How to use technology to improve aging building stock and infrastructure
Let's talk about how using technology improves aging buildings and infrastructure!
Facility managers face complex decisions about whether they should plan to build, renovate, or demolish aging buildings and infrastructure. Making these decisions is compounded by the need for increased operational efficiency, improved technology, and better financial returns, notably following disruptions from the COVID-19 pandemic.
So, how do facilities professionals confidently make difficult decisions about whether to replace or renovate aging buildings and infrastructure?
Facilities managers are experts in knowing the buildings and assets in their portfolios. As a result, the best FMs will act before equipment malfunctions, or buildings deteriorate and ensure systems remain operational.
Whether because of codes, regulations, or breakdowns, buildings, particularly those approaching the 30-year mark, need to be updated. It is up to facilities managers to assess structures and assets regularly to address and plan for essential health and safety upgrades.
Implementing facilities capital planning software will make caring for and maintaining an aging building stock more manageable. Our FOUNDATION platform takes the Facilities Manager from condition assessment to capital planning. It empowers your institution to get the most out of its valuable physical assets.
As buildings age, they go through a process of deterioration, which breaks down into five life-cycle stages that correlate to asset renewal:
- Prenatal: less than one year
- Childhood: 1–16 years
- Adolescence: 17–29 years
- Adulthood: 30–49 years
- Old Age: 50-plus years
Facility managers need to know when more extensive repair and maintenance issues will begin in each phase. David Albrice and the team at RDH conducted a study that found that it is during the “Adolescence” phase that buildings tend to experience the most extensive and most expensive asset renewal projects.
During this period, significant funds must be reinvested in the building. Therefore, facilities managers should prepare for upgrades as structures approach the 30-year mark.
Less clear is how to compute the cost of renovation against the cost of demolition and reconstruction. Several factors must be considered. Depending on how severe the problems are. For example, awkward structuring, small spaces, low ceilings, or eroded foundations will require partial or complete demolition.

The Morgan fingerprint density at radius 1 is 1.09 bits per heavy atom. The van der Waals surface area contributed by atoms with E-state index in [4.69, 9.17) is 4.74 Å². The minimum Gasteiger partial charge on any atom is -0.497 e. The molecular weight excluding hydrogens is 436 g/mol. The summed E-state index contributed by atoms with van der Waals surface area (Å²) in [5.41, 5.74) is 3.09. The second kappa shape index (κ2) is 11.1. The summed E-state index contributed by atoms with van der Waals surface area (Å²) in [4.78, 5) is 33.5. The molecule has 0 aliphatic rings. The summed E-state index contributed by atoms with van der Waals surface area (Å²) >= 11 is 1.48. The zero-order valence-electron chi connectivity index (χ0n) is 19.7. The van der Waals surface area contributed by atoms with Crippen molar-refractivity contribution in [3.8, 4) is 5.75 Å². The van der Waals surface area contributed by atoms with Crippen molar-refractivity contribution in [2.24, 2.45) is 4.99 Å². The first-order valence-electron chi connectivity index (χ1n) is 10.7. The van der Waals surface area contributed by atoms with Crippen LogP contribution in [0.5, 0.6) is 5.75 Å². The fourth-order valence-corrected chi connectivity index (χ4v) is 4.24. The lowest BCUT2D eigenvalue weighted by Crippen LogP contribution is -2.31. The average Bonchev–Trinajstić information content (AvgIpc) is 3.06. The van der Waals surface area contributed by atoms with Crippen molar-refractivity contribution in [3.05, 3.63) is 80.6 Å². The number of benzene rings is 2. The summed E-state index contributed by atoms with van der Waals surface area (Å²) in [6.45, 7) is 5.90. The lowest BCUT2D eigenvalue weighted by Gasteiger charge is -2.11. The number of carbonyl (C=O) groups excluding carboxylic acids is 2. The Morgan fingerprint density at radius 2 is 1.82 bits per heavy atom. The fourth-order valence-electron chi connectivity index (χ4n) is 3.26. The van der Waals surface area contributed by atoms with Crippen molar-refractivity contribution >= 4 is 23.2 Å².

So, how do facilities professionals make complex decisions about replacing or renovating aging buildings and infrastructure? In this blog, we will discuss 5 key areas to consider when assessing planning options regarding building, renovating, or demolishing your aging buildings and infrastructure.
1. Cost Analysis
All costs should be considered, including initial construction, phasing, financing, fees, and, most importantly, maintaining the space's long-term operational costs. Institutions often only consider the initial costs of construction without analyzing the long-term implications of these decisions. Capital Planning software can provide an easy and efficient way to manage aging buildings and infrastructure life-cycle costs.
2. Flow of People
The movement of people, materials, and vehicles in and around facilities should be logical, intuitive, and convenient. There should be a clear sense of entryways, adequate parking, a focal center of the facility, and an easily identifiable way to connect all the pieces together.
3. Market share
What improvements or programs can expand reach and attract the best talent to keep your organization growing?
How can these programs be enhanced either through new or renovated construction? Will new technologies demand new space, or can they be accommodated in existing structures and their respective infrastructures?
4. Environmental Outlook
Ideally, buildings should strive to conserve energy, responsibly reuse materials, and be constructed on sustainable sites. Carefully selecting sites will preserve existing natural sites. Conducting a sophisticated assessment of building envelopes and integrating HVAC systems will require less energy to heat and cool. This cost has exponential importance over the life of the building.
Additionally, a thorough review of materials and reuse will reduce initial capital costs while conserving the world's natural resources.
5. Plan for Expansion
There should be a plan for growth that includes the facility's ability to adapt to changing circumstances. That is, a logical method for expanding buildings and infrastructure should accommodate flexible planning and incremental growth.
Leveraging Technology for Aging Buildings and Infrastructure
Facilities managers are the experts in knowing the buildings and assets in their care. The best FMs will act before equipment malfunctions, or buildings deteriorate and ensure that systems remain operational at all times.
Whether because of codes, regulations, or breakdown, buildings, particularly those approaching the 30-year mark, will need to be updated to some extent. It is up to the facilities manager to assess structures and assets regularly to address and plan for needed upgrades.
Implementing facilities management and capital planning software will make caring for and maintaining an aging building stock much more manageable. Our FOUNDATION platform takes the FM from condition assessment to capital planning, empowering your institution to get the most out of its valuable physical assets.